is none the worse for gasfitting purposes. The next thing was to fill the longer part of the baro- I shall conclude with some account of the action meter, which was accomplished as follows :—The tap P of the water barometer. In the Philosophical Transbeing closed and the small tap Z opened, the water actions for 1832 is a description by Mr. Daniell of rapidly rose in the barometer; when the water had a water barometer which he erected at the Royal reached the opening M at the top, it was allowed to run Society's Rooms, at Somerset House, which was in a minute or two to carry any traces of air away which action for two years, but afterwards got out of order. might have lingered in the tube. Tap L at the top, and in describing the action, Mr. Daniell states that “the tap N at the bottom being then securely closed, tap P water appears to be in perpetual motion, resembling the was opened, and the column of water began to descend slow action of respiration." and to accumulate in the cistern R under the stratum of I can fully corroborate Mr. Daniell in this parti. olive oil. As the column fell it was narrowly watched cular, and from careful and continued observation am in the glass tube, but not a bubble of gaseous matter was able to state that the times of the oscillations are observed. On examining the cistern R, it was found about every four minutes and twenty seconds. It is that the oil did not quite reach the zero-point E, more requisite to watch the oscillations with a magnifier, oil therefore was poured in till the zero-point E and the as they vary from the twentieth to the thirtieth part level of the oil were coincident. The graduated scale of an inch, which distance can be well observed when was now looked at, and it showed that the column of magnified.' But the most surprising oscillations in the

CHEMICAL NEWS,
Dec. 8, 1865.
8}
Society of Arts.

271 water barometer are during a thunderstorm accompanied Since Sir John Herschel proposed his new theorywith great falls of hail and heavy rain drops. I have that the disruptive electric discharge is the result, and given a chart of five minutes' readings for one hour and not the cause, of the sudden condensation of cloud into five minutes during a heavy thunderstorm from the “rain drops,” in consequence of the cloud coming in connorth-east, which passed over Birmingham July 20, tact with an extremely cold and dry current of air--it 1859. The upper curred line shows the water oscilla has occurred to me that the sudden increase in the tions, and the lower curved line shows the oscillations in density of the air, as shown by the rise of the waterthe mercurial barometer. The temperature is recorded column, may be due to the sudden precipitation of rainat the foot. It will be observed that while the water drops of unusual size, leaving the atmosphere drier and column rose and fell in a most surprising manner, the consequently denser; it being well established that the mercurial column showed hardly any motion, which was mercurial column is always high when the air is dry, of a laggard character.

and vice versa. At 4.20 p.m. the storm reached its climax, the heavens

I conclude this account of the water-barometer by grew darker overhead, and the water rapidly descended, stating that the object with which it is written is to give causing a most impressive feeling on the mind, when practical directions for the construction of these noble suddenly came a terrific blaze of lightning, instantly instruments with a view to their becoming common for followed by the " thunder cannonade” (if I may so call the furtherance of meteorological science. it); then down came the hail and heavy rain, and as the sky began to brighten the water commenced to rise, and

The total cost of the materials need not exceed 31., in the next five minutes it had risen more than four- exclusive of gas-fitter's time. tenths of an inch.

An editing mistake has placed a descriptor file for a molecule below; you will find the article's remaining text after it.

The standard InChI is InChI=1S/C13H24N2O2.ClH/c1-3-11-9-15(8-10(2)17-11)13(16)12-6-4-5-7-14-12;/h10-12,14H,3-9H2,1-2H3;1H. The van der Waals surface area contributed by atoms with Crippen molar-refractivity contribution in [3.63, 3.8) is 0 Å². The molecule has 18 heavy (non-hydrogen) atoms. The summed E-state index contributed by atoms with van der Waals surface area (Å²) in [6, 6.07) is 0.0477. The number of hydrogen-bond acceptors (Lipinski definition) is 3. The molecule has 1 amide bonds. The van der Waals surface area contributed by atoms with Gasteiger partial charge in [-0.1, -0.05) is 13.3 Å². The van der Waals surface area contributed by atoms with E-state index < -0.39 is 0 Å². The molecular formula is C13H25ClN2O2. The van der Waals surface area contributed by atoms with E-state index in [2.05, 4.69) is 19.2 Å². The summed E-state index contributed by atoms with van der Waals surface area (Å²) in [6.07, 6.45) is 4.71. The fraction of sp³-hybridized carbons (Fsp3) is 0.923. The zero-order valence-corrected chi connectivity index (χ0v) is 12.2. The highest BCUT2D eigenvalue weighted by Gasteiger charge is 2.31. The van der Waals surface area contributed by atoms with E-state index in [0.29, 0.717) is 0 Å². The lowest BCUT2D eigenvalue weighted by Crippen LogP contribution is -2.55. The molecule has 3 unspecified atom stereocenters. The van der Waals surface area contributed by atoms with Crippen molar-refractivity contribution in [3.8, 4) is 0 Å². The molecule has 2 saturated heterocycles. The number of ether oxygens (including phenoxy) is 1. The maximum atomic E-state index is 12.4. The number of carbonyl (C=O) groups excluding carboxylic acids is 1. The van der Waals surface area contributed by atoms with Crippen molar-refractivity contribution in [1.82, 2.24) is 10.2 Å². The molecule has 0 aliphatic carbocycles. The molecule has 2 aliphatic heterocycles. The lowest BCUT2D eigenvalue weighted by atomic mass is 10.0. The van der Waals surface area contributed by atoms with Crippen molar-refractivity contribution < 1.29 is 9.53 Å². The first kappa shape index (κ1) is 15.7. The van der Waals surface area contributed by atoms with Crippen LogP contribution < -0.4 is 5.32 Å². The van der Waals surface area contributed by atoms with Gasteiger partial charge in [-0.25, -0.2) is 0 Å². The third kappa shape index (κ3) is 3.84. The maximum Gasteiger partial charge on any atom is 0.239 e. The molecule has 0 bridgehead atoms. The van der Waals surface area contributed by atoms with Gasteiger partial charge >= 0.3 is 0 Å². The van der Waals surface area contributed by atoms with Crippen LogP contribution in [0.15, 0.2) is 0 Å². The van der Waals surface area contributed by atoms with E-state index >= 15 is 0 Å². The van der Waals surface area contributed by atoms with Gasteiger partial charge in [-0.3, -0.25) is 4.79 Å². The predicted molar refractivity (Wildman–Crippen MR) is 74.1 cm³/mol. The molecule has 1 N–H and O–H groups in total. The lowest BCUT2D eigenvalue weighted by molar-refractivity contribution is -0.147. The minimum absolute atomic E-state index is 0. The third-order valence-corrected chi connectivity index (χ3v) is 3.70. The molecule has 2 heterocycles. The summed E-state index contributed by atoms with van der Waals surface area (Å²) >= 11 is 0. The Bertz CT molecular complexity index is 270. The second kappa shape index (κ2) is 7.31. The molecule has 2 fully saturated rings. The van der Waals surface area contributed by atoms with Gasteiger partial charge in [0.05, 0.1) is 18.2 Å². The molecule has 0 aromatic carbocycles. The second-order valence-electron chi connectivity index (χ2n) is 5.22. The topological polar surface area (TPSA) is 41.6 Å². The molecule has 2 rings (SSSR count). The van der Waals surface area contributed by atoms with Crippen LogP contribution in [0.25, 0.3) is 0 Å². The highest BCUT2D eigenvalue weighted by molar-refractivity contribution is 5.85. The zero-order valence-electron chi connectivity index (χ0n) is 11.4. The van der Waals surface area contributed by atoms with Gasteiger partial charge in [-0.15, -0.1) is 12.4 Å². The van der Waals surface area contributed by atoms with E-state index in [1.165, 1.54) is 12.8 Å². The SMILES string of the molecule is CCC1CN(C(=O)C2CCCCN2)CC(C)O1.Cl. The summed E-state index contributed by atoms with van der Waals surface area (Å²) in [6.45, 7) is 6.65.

Birmingham, November 14,
3.45 pm. 13.50 p.m.3.55 p.m. 4.0 p.m. 4'5 p.m.4.10 p.m. 4.15 p.m.4.20 p.m. 14.25 p.m.'4.30 p.m.4.35 pm. 4.40 p.m. 4.45 p.m.
Light-

Light-
Water

Mercu-
Heavy

Distant
Heavy ning and
o'erhead Heavy

rial Dark;

ning, rain, but Barothunder; thunder;

Light
thunder

light-
Thunder thunder, thunder; Distant
bright.

steady; meter.

ning.
light-
heavy

hail, and
ening.

stopped.

no wind. meter.

thunder In.

Dark

Distant

Rain

Baro

rain

thunder.

rain.

thunder rain ;

wind. ning.

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29 Temp. F. 75 740 74 74

74° 74 75 75° 75" 7+

74 74 Chart of one hour and five minutes' readings of the Tidal Oscillations in the Water Barometer, during Thunder storm, July 20th, 1859.

which have a special reference to digestion and respiraPROCEEDINGS OF SOCIETIES.

tion ; and, secondly, those which have a more immediate

connection with the human system in their direct action SOCIETY OF ARTS.

as therapeutic agents.

DIGESTION.-Man requires several varieties of food to CANTOR LECTURES. « On some of the most important Chemical Discoveries made the most important of these is atmospheric air, which is

maintain the health and strength of the body. One of within the last Two Years."

chiefly used to maintain the heat of the body so essential By Dr. F. CRACE CALVERT, F.R.S., F.C.S.

to vitality, by oxidising the various substances taken as

food, or by oxidising the tissues which have been destroyed LECTURE 3.

in the body by the wear and tear of life, and which, Tuesday, April 18, 1865.

having fulfilled their functions, require to be removed, that . On the Discoveries in Physiological Chemistry.-I intend new tissues may replace those which have disappeared. in this lecture only to give you a general outline of some The next class of food which man requires are fluids, of the main facts connected with the phenomena of diges which are chiefly represented by water, either pure or tion and respiration, introducing as I proceed some of the mixed with other substances, and which fulfil in the body most important chemical facts connected with that branch two principal functions—that of carrying into the stomach of science discovered or observed within the last two years. and the intestines various nutritious elements which have To enable you to appreciate more fully the importance of been taken as food, and conveying them into the blood by those discoveries, I shall divide my lecture under two 'endosmosis, or the force called by Mr. Thomas Graham, principal heads-first, the studying with you those facts | the Master of the Mint, " diffusiori."